Being a powerhouse, Mick is also keen on the pedalling characteristics of the bike, and despite the plush nature of the travel he describes, it still provides that platform for dropping the horsepower.
With less hook up on the freely moving back wheel, Mick highlights the need to readjust what his fork is doing in terms of set up. There is less dive and fork set up needs to be spot on to match the rear action. It’s a different way of thinking about bikes and something that Darryl is championing hard. ‘The world is addicted to damping’ explains Voss, ‘Friction is energy loss’ and he feels that we are trying to restrict and stiffen suspension to get better performance when we should be looking at the underlying mechanics of the bike itself. He cites lockouts as a major backwards step, entirely removing suspension because it doesn’t pedal well enough is not the answer for modern bikes.
I’m inclined to agree with Darryl, but it’s difficult to understand without a bunch of physics. It is reassuring to chat to both ends of the system, with Mick measuring the bike in the real world and confirming the theory from Darryl in terms of times, and speeds. I have a lot of time for these guys trying new and exciting things within the bike world where every bike is starting to look the same!
Riding the XQUARONE
Set up is easy, so very easy. Set the sag at about 20% and go. It feels a little simple and before too long I’m about to plummet down the Glencoe downhill track. It’s just down the road from Fort William and this year was host to the British champs, a proper testing ground for the bike.
Dropping in, it’s immediately a different experience to other bikes, with a magic-carpet-like smooth ride. The travel is obviously huge, but there is delicate sensitivity in there which belies the aggressive nature of the bike. As a rule, I like bikes with a bit of feedback through my feet, allowing me to pop and hop from features rather than slam through them. With the XQUARONE this is not this style of ride, and it’s plush compliance all the way. Voss uses the phrase ‘ground tracing device’ and this has been true with all the R3ACT bikes I have ridden, it really tries to glue you to the ground. This glue only works if the suspension is then sensitive enough to get out the way of obstacles rather than hung up. At which point, the XQUARONE can turn a badly organised boulder field into a pumptrack.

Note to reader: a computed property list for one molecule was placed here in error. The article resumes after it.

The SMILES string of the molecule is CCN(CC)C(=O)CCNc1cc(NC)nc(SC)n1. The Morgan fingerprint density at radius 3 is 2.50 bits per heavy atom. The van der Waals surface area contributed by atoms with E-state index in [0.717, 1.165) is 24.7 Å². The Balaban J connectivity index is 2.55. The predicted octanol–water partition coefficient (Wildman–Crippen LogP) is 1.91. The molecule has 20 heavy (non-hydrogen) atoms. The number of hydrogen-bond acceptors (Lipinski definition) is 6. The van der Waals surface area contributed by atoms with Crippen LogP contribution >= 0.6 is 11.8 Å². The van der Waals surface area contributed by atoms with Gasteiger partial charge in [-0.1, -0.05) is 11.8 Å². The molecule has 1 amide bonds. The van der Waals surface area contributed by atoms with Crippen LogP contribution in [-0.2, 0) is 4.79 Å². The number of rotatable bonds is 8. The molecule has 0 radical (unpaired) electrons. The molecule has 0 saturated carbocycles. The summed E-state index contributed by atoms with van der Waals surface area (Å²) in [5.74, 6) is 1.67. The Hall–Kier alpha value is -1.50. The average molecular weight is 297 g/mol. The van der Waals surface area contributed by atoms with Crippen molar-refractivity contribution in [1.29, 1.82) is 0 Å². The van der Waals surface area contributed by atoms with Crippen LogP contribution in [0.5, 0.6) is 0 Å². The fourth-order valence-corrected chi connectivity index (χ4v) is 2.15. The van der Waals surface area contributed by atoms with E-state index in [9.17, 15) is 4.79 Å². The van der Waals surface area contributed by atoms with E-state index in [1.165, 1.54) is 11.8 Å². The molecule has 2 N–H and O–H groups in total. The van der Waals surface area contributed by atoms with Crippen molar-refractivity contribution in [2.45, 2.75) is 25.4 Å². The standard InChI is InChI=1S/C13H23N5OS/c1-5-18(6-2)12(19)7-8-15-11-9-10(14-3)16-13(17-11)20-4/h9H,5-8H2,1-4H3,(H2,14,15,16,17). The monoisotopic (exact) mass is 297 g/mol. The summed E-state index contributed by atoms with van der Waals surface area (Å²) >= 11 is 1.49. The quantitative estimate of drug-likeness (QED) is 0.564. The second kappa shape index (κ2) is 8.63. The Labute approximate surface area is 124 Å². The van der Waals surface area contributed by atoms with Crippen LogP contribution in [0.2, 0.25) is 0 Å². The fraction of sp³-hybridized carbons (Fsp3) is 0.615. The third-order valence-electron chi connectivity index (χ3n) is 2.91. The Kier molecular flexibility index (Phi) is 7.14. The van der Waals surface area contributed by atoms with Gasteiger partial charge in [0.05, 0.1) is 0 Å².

What this ground sucking bike does do is force the rider to change their inputs a little. Letting the bike roll is key, but also readjusting when and where to brake to avoid reaching speeds that your skillset can’t cope with. For jumps, I struggled to get the bike really flying, the back end seemed to ignore the lip of a jump and just continue travelling forwards. Getting a pop from a lip needs a good chunk of rear wheel lift to get it up, but it’s more just a case of recalibrating your riding. Despite Polygon claiming versatility, I would suggest it is firmly a race-bred animal for shaving every millisecond. The XQUARONE has little time for messing about.
The overall ride feel is one of calm, composure mixed with velocities that I’m not capable of handling. The slack front and soft back end keep the angles preserved no matter what gradient and the front feels like it can be pushed around even the steepest corners. Pushing into corners, the traction that Mick was so keen on became apparent even at my less than elite speeds. At the usual point of a rear tyre breaking away, the XQUARONE finds more and more to give, almost to the point where the back wheel can be ridden harder than the front to keep the grip. It’s a strange sensation that needs more time on it to truly fathom, but it’s safe to say it’s good.
Pedalling needs a mention as it’s a key feature of the R3ACT system. I’d like to say I was pedalling out of the corners at Glencoe, but that’s not true. It was hard to get the pedal feeling on the track but on the flat fire roads around I was able to get some sprints in. The feeling is similar to the other R3ACT bikes I have ridden, and never has a 220mm bike felt so stiff and sprightly under power. I can clearly see how this platform for power transfer has helped to give both Hannahs an advantage at the top of the sport.
Overall, we have a race-bred bike designed to go fast and then go faster. Ground tracing is a good term, and the XQUARONE sticks to the earth and accelerates like a rocket. In the right hands it can do World Cup damage, but even in my hands, gives a hugely confidence inspiring and comfortable experience. What’s more, with the pedal capabilities, if you needed to pedal anywhere or transfer between venues in the Alps or link ski lifts, you’d actually be able to do it!
The R3ACT story continues and Polygon has pulled out all the stops on this bike to create the ultimate race weapon, I only hope it’s as fast for the racers without the camouflage paint job.
Thanks to Polygon and Moore Large
Photo Credit- Dave MacFarlance